The amount of labor required is one of the greatest constraints to urban farming. You have to plant seeds, fertilize the soil, water the plants, harvest your plants, and more. How does one get around this labor constraint? Well, the solution for the past few centuries has been to introduce new technology that will make the job easier.
Everything is being made more computerized and automated. Look no further than the automobile industry which started with a basic, old Model-T and has now evolved into cars with built-in computers giving passengers a wealth of information that ease their driving experience. Now lets apply that same idea to urban agriculture. Imagine being able to remotely water and care for your urban farm from the comfort of your home. The only physical work required would be to plant the seeds and to harvest the plants once they are fully grown. The environment, watering, anything involved with maintaining your plants will be handled by an automated system that you can control anytime and anywhere with a tablet.
This is exactly what Santa Cruz based company, Cityblooms, has created. They have taken urban agriculture one step further with their cultivation modules that allow you to control the environment your plants grow in. They utilize hydroponic micro-farms with “closed-loop” irrigation system that continuously circulates and reconditions a nutrient solution fed to plants which maximizes water efficiency. Their cultivation modules produce fresh greens and vegetables bi-weekly. Through the internet and cloud computing, Cityblooms allows you to regulate and control the food you grow from any computer or mobile device.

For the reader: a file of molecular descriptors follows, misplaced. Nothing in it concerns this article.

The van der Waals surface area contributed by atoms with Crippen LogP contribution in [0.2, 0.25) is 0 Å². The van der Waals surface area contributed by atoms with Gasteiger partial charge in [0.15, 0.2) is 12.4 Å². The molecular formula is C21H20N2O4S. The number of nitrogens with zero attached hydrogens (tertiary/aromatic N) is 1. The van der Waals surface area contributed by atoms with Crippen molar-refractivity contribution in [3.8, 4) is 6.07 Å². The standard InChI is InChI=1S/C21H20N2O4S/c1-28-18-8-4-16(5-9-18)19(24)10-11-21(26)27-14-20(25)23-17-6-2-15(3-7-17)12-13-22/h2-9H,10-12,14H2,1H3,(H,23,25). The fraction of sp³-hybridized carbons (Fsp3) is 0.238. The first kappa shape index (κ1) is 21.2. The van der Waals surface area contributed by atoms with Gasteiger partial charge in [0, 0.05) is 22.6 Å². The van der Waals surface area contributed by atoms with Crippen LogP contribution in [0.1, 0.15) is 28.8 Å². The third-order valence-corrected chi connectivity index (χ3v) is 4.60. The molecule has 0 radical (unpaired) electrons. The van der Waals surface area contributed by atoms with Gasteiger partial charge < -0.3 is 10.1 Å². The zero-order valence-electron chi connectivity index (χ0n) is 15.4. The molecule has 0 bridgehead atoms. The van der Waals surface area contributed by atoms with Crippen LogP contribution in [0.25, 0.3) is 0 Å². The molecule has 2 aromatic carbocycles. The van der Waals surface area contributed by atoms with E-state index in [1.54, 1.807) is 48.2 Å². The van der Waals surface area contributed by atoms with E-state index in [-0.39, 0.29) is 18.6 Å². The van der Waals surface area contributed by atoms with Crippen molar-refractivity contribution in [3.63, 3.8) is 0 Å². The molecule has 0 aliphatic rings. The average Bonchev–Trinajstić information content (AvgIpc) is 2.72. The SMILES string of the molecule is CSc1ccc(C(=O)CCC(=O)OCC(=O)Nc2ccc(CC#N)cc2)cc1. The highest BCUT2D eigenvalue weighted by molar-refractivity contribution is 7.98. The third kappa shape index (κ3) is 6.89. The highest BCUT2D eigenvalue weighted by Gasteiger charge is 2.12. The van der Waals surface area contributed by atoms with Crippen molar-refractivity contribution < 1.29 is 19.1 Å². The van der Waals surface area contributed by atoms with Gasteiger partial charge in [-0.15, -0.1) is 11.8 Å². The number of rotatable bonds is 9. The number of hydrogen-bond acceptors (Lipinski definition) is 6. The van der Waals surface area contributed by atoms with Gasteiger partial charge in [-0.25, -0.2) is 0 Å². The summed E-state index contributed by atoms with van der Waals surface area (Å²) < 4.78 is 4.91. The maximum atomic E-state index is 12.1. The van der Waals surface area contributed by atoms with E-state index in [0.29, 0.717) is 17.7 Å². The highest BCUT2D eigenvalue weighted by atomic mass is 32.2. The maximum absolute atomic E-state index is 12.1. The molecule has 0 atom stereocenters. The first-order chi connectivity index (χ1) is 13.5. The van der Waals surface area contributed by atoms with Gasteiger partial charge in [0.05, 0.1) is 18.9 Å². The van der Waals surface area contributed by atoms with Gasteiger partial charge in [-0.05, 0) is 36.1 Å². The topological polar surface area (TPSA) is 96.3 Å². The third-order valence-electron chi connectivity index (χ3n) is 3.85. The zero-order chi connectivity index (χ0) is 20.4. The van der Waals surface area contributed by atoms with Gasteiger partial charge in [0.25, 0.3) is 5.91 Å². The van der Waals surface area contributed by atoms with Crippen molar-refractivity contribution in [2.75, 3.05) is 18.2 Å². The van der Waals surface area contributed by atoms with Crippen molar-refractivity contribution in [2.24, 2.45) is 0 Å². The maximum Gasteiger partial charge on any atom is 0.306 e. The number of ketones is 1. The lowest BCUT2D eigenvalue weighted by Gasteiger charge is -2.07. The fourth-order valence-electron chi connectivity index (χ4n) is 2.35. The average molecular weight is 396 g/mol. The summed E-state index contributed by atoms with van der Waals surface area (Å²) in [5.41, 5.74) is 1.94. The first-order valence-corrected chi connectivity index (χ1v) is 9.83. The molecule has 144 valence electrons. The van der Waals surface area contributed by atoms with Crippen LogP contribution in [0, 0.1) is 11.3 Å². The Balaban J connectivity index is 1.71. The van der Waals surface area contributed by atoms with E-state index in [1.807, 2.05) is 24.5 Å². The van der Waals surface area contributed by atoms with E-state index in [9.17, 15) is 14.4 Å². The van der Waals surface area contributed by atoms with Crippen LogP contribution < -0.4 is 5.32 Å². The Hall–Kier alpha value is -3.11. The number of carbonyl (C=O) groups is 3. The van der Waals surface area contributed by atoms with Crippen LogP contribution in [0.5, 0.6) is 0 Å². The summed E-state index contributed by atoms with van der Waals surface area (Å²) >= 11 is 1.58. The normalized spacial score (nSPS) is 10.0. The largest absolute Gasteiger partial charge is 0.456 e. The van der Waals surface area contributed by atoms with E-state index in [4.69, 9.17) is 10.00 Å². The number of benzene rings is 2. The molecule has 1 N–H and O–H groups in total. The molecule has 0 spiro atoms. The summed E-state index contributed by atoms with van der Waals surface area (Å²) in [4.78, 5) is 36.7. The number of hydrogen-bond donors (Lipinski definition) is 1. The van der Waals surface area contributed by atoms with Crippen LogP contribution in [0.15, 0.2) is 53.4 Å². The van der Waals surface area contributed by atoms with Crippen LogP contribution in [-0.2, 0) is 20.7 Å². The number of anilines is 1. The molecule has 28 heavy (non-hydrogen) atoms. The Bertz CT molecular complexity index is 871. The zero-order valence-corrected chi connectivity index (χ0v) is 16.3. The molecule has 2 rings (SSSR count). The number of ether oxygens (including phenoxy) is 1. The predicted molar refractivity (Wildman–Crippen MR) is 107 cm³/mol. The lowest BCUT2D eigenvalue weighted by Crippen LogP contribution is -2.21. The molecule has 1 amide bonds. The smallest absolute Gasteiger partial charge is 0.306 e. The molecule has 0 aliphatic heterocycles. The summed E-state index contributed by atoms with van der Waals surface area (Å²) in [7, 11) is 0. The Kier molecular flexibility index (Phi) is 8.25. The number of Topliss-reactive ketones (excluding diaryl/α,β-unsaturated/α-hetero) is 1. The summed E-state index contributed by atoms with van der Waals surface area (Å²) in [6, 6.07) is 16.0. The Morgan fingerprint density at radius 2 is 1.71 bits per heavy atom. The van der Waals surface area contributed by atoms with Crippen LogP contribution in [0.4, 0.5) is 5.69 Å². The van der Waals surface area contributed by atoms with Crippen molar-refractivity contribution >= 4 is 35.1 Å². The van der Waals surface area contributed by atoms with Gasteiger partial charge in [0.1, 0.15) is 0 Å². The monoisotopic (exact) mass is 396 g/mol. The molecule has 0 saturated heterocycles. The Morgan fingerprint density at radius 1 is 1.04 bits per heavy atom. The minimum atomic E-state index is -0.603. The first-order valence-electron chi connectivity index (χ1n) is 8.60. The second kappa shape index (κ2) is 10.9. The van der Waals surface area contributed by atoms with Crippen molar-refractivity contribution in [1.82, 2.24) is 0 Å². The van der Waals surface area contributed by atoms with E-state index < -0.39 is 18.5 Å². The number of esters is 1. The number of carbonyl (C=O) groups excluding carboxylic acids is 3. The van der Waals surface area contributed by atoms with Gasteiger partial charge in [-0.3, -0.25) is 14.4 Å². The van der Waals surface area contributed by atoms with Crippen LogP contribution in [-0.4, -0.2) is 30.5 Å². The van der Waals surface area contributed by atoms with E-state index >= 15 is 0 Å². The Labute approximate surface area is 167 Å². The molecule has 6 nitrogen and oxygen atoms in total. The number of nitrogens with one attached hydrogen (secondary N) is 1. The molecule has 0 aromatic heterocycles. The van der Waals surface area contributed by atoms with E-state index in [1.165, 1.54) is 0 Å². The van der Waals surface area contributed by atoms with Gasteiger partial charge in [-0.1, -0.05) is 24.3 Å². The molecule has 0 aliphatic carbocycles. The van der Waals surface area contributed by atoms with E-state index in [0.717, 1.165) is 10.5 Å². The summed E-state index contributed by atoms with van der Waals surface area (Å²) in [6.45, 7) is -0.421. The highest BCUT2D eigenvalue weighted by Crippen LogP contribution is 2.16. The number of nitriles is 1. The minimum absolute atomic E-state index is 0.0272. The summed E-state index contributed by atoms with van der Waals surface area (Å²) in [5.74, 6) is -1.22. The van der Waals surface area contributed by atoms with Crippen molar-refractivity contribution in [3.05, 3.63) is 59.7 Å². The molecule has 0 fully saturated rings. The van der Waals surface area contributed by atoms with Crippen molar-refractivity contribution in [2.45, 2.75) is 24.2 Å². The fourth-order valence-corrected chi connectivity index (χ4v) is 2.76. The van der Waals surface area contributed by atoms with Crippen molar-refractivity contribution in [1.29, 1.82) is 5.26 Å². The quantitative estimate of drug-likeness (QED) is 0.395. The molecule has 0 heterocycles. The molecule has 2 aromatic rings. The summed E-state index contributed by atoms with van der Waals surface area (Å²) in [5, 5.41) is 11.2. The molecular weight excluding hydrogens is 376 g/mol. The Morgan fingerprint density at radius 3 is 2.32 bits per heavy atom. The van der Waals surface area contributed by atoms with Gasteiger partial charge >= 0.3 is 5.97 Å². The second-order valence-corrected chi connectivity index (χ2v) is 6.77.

Urban farming has the great benefit of producing local, fresh vegetables but for many people and organizations it’s just too much work for them. Cityblooms circumvents the issue of labor required for farming by introducing computerized systems to the mix. Their ease of use has given greater amounts of people access to fresh vegetables. Just one weeks ago Plantronics, a large audio communications company, partnered with Citybloom as part of their global commitment to sustainability. They have started using Citybloom cultivation modules to provide their employees with healthy meals.
For the past decade, Cityblooms has been focusing on urban farming solutions that are lightweight, modular, efficient to operate, and easily replicable on rooftops and other underutilized spaces. Such an approach is only possible with Cityblooms. The added ease of use to growing fresh vegetables that they provide could be introduced to New York City and help spread the urban farming movement.
You can learn more about Cityblooms from their site, http://www.cityblooms.com/.